In the laughter riot, produced by Excel Entertainment — the makers of Fukrey — and premiering globally on Amazon Prime Video on April 9, Aadar will be seen as a simpleton named Charlie who juggles funny antics, a unique bond and a chemistry with a gorilla named Toto during a road trip from Mumbai to Diu. The trailer reveals how a billionaire's escape results in a comedy of errors, making it a rib-tickling roller-coaster ride for the audience.

Taking on the role of a chhote sheher ka, seedha-saadha, bhola-bhala ladka was something Aadar connected to instantly.  He reflects, "Maybe it's the kind of films I have grown up watching, or maybe it is the kind of people I have met. You always observe certain people, draw certain characteristics from them, and put them into your characters. That's something I did with this film."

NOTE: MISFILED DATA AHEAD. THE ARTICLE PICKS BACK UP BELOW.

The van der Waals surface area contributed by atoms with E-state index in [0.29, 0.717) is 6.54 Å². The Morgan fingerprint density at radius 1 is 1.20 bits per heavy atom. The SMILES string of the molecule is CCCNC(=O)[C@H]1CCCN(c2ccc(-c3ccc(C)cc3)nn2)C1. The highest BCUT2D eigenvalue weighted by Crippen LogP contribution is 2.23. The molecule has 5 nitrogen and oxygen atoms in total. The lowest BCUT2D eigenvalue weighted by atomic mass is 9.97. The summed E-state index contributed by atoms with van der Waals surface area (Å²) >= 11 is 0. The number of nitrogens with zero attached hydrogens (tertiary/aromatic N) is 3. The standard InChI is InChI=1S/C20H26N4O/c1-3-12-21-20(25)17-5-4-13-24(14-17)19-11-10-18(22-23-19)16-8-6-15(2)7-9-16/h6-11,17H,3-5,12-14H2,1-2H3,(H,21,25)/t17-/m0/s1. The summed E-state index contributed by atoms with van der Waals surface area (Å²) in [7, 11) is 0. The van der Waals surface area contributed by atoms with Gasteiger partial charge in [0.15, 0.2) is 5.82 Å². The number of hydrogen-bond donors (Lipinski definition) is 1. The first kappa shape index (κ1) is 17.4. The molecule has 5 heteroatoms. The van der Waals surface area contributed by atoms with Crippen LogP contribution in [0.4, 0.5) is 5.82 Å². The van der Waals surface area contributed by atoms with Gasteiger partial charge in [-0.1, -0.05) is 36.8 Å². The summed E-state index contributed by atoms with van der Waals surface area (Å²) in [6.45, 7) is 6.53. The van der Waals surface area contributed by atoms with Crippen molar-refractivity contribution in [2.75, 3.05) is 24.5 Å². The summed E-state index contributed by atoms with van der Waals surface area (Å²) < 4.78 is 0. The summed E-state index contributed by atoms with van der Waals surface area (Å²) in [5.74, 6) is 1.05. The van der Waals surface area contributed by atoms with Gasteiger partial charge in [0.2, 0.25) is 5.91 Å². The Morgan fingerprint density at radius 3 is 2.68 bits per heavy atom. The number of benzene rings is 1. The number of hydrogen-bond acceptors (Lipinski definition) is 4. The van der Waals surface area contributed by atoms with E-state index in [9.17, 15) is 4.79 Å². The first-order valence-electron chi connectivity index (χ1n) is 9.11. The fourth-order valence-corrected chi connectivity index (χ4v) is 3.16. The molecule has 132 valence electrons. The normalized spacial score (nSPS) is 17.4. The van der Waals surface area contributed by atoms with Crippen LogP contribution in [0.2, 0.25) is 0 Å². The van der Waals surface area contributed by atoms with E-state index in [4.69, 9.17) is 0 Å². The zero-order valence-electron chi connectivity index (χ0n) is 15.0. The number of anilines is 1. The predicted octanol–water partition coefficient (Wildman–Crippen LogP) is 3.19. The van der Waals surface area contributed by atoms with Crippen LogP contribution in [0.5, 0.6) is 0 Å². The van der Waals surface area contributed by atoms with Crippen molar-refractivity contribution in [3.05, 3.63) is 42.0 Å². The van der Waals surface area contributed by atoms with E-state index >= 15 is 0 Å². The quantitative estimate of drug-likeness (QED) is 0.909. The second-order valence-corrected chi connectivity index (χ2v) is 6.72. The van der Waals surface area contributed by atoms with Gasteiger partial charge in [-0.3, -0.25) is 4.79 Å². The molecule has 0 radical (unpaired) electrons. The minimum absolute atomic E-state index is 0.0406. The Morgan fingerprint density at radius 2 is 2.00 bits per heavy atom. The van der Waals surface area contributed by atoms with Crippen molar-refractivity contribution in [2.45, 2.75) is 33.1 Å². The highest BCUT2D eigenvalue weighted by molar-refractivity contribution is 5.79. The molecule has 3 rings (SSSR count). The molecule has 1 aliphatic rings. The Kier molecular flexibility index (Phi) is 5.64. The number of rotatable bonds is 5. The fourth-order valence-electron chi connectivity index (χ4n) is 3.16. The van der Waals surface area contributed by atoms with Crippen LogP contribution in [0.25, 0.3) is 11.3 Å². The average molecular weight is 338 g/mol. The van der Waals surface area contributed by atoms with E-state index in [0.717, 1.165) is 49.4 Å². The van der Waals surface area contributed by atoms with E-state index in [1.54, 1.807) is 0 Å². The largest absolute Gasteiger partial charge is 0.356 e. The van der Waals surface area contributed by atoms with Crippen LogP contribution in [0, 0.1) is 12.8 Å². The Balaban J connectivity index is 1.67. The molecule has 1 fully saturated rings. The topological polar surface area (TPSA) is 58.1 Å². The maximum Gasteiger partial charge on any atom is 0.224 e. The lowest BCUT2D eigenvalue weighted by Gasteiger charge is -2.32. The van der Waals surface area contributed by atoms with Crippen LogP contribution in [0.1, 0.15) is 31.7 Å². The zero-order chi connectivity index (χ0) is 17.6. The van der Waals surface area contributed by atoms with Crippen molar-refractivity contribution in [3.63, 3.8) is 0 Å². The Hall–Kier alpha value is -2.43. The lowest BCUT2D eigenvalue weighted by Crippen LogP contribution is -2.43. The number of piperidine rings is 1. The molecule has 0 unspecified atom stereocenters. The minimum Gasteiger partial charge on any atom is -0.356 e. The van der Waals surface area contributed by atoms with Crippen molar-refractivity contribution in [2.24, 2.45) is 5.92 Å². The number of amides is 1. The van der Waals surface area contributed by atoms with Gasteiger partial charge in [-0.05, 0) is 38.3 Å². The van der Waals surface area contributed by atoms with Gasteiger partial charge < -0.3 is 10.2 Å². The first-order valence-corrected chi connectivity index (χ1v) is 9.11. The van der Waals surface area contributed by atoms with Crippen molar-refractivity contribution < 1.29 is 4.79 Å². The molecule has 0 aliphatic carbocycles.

Comedy, most actors say, is a tough genre to crack. For Aadar, making people laugh was something that gave him a "real high" way before he even turned an actor. "In school, I just loved entertaining people, cracking jokes, doing any form of masti and nautanki. It's something that came easily to me. But yes, when it comes to doing a film and acting in front of veteran actors like Jackie Shroff and Rajpal Yadav, it does get slightly intimidating. Eventually when you know your character well, you are well-prepared and once you get the hang of the rhythm, comedy comes naturally."

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Hoping that 2021 turns out "great" after the "difficult" year that 2020 was for everyone, Aadar also believes the audience needs a dose of laughter.